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Estate Attorney Skillfully Manages the Probate Process in Tennessee

Smyrna probate lawyer provides dedicated guidance

When a person makes out a will, they’ve given precise instructions on how they wish their property and other interests to be managed and distributed after death. However, before a will can be implemented, the decedent’s estate must go through an extensive court process known as probate. If you have been asked to be the personal representative of a decedent’s estate, Gasser Law PLLC, in Smyrna, Tennessee has the knowledge and skill to provide the advice and guidance you need to efficiently complete the probate process.

How an estate is probated in Tennessee

Probate is the legal procedure by which a court settles a person’s estate after their death. It generally includes the following steps:

  • The court appoints a personal representative to administer the estate. This may be the executor named in the will or another person deemed qualified.
  • The will must be filed in the probate office and proven valid.
  • Creditors of the decedent are notified so they can file claims for payment.
  • Taxes and other debts are paid.
  • An inventory of the estate is prepared and filed in court.
  • The personal representative distributes the estate’s net assets to the beneficiaries as directed in the will.

Whether or not I assisted in preparation of the will, I can advise the personal representative through every step of the process.

What assets are part of an estate?

Generally, only property owned solely by the decedent, rather than jointly with someone else, is subject to probate. Property that is jointly owned passes automatically to the co-owners(s) if there is a right of survivorship. Otherwise, the decedent’s share of ownership in the property is part of his or her estate. Other types of property that pass automatically to a designated beneficiary — such as payable-on-death bank accounts and life insurance proceeds — also do not go through probate.

Proving a will

If the decedent signed the will in front of two witnesses and it is uncontested, only one witness needs to testify or submit a sworn statement attesting to its validity. If it is contested, both witnesses must do so. If the will is holographic — that is, handwritten by the decedent — two witnesses must authenticate the handwriting. If there is a serious question as to the will’s validity, it may be necessary to call other witnesses and to present other evidence as well. As the attorney for the estate, I gather and present whatever evidence may be available to prove that the will is valid.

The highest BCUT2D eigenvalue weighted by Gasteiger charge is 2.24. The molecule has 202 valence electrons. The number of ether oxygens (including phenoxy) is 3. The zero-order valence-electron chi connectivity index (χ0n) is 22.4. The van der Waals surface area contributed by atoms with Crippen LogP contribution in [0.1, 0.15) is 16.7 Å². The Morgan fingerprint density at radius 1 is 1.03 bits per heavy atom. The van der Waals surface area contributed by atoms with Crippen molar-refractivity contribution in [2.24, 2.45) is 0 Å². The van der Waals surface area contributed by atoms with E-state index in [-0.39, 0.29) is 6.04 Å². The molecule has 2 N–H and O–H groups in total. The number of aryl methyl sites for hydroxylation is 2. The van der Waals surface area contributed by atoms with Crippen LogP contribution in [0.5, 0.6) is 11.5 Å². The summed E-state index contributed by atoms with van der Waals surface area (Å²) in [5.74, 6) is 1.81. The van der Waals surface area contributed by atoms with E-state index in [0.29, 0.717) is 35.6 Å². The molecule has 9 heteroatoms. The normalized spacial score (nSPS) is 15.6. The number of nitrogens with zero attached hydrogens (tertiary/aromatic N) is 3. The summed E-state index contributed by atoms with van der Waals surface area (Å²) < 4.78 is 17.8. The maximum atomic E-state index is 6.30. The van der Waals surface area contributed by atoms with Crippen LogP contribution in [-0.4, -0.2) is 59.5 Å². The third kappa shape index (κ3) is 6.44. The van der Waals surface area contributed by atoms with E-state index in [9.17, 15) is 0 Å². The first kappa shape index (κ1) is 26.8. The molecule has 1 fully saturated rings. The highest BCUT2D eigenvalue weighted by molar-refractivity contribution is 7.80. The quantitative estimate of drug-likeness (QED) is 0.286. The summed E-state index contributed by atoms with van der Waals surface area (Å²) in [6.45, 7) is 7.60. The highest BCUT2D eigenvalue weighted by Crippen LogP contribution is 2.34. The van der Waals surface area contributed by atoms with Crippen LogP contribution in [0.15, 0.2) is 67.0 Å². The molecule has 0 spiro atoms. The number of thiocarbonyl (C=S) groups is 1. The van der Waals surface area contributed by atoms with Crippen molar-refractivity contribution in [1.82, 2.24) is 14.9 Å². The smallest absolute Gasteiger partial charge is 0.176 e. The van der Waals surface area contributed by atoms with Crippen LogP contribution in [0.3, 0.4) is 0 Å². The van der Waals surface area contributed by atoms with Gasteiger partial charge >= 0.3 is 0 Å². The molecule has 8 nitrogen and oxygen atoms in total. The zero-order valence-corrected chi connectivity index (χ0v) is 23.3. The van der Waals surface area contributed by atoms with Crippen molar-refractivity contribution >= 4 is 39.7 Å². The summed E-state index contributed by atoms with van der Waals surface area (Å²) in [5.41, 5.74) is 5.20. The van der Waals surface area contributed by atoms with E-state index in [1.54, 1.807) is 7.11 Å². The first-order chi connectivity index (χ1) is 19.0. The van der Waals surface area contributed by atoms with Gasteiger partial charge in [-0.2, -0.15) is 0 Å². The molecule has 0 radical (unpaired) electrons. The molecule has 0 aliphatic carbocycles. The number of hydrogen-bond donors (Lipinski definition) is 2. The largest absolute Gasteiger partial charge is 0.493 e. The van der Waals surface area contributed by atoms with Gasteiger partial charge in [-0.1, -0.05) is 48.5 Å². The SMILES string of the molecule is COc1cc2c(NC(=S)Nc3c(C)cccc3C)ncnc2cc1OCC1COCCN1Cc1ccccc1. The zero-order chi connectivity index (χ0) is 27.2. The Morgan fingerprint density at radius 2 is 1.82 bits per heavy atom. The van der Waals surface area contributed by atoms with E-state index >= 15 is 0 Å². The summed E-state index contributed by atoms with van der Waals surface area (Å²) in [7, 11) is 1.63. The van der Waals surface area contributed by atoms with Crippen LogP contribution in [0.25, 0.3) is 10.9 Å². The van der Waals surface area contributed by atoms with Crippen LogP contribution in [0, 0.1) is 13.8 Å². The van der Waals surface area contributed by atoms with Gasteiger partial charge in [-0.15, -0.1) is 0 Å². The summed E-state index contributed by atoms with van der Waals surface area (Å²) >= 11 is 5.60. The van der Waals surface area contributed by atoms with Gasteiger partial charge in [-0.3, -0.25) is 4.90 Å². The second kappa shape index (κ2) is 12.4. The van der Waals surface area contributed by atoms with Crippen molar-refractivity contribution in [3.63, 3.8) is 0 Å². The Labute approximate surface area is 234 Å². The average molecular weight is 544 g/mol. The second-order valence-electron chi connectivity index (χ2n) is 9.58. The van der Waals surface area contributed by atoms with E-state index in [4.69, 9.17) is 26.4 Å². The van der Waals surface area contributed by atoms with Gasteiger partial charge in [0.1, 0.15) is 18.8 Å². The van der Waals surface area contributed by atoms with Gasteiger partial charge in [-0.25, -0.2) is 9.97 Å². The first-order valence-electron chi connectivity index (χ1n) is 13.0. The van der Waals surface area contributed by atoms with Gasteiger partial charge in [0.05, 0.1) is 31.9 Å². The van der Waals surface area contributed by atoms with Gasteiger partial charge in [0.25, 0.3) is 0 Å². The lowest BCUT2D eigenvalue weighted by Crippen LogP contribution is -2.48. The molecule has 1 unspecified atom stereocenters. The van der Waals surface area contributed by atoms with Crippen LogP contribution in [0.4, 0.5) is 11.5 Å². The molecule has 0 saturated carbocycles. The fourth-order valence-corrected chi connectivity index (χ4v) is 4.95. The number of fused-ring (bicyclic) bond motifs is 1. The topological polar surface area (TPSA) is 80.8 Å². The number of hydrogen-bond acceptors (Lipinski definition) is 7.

Dealing with creditors and taxes

A personal representative must notify all the decedent’s known creditors so they can make claims for payment. The county clerk also publishes a notice in a local newspaper. A creditor can make a formal claim to the probate court within one year of the decedent’s death. Other obligations of the personal representative include filing, within 60 days, a request with TennCare, the state Medicaid agency, for a release of any state claim for reimbursement for benefits paid to the decedent’s nursing home or home care provider. The personal representative must also file final state and federal income tax returns for the decedent and for the estate. In addition, an estate of sufficient size might have to pay federal estate taxes. All of this must be completed before estate assets are distributed to the beneficiaries. Part of my role as counsel is to make sure the estate is in compliance with these requirements.

Contact a dedicated central Tennessee probate attorney

If you are tasked with serving as personal representative of an estate, I can provide reliable guidance throughout the probate process. Call Gasser Law PLLC, in Smyrna, Tennessee, at 615-267-0588 or contact us online to schedule a consultation.